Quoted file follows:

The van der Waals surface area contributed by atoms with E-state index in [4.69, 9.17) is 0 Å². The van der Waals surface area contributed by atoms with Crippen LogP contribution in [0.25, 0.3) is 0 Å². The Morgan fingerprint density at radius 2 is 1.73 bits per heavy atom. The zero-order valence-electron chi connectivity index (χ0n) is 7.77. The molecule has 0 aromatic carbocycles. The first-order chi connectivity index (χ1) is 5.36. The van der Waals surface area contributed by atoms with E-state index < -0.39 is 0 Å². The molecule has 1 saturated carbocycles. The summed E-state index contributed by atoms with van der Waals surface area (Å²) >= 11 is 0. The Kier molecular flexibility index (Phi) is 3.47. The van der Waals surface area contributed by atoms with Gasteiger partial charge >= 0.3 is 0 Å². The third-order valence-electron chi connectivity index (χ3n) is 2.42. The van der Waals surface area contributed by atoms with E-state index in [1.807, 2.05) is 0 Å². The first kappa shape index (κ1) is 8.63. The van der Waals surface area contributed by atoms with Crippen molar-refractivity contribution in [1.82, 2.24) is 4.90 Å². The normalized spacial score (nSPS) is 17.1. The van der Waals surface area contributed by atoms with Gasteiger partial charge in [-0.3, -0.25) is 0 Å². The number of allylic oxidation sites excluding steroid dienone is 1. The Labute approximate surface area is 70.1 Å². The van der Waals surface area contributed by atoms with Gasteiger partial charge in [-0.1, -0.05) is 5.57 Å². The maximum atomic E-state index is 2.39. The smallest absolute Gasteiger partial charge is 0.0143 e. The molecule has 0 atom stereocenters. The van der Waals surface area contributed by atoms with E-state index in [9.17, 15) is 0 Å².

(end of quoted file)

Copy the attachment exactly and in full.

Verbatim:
The van der Waals surface area contributed by atoms with E-state index in [4.69, 9.17) is 0 Å². The van der Waals surface area contributed by atoms with Crippen LogP contribution in [0.25, 0.3) is 0 Å². The Morgan fingerprint density at radius 2 is 1.73 bits per heavy atom. The zero-order valence-electron chi connectivity index (χ0n) is 7.77. The molecule has 0 aromatic carbocycles. The first-order chi connectivity index (χ1) is 5.36. The van der Waals surface area contributed by atoms with E-state index < -0.39 is 0 Å². The molecule has 1 saturated carbocycles. The summed E-state index contributed by atoms with van der Waals surface area (Å²) >= 11 is 0. The Kier molecular flexibility index (Phi) is 3.47. The van der Waals surface area contributed by atoms with Gasteiger partial charge >= 0.3 is 0 Å². The third-order valence-electron chi connectivity index (χ3n) is 2.42. The van der Waals surface area contributed by atoms with E-state index in [1.807, 2.05) is 0 Å². The first kappa shape index (κ1) is 8.63. The van der Waals surface area contributed by atoms with Crippen molar-refractivity contribution in [1.82, 2.24) is 4.90 Å². The normalized spacial score (nSPS) is 17.1. The van der Waals surface area contributed by atoms with Gasteiger partial charge in [-0.3, -0.25) is 0 Å². The number of allylic oxidation sites excluding steroid dienone is 1. The Labute approximate surface area is 70.1 Å². The van der Waals surface area contributed by atoms with Gasteiger partial charge in [-0.1, -0.05) is 5.57 Å². The maximum atomic E-state index is 2.39. The smallest absolute Gasteiger partial charge is 0.0143 e. The molecule has 0 atom stereocenters. The van der Waals surface area contributed by atoms with E-state index in [9.17, 15) is 0 Å².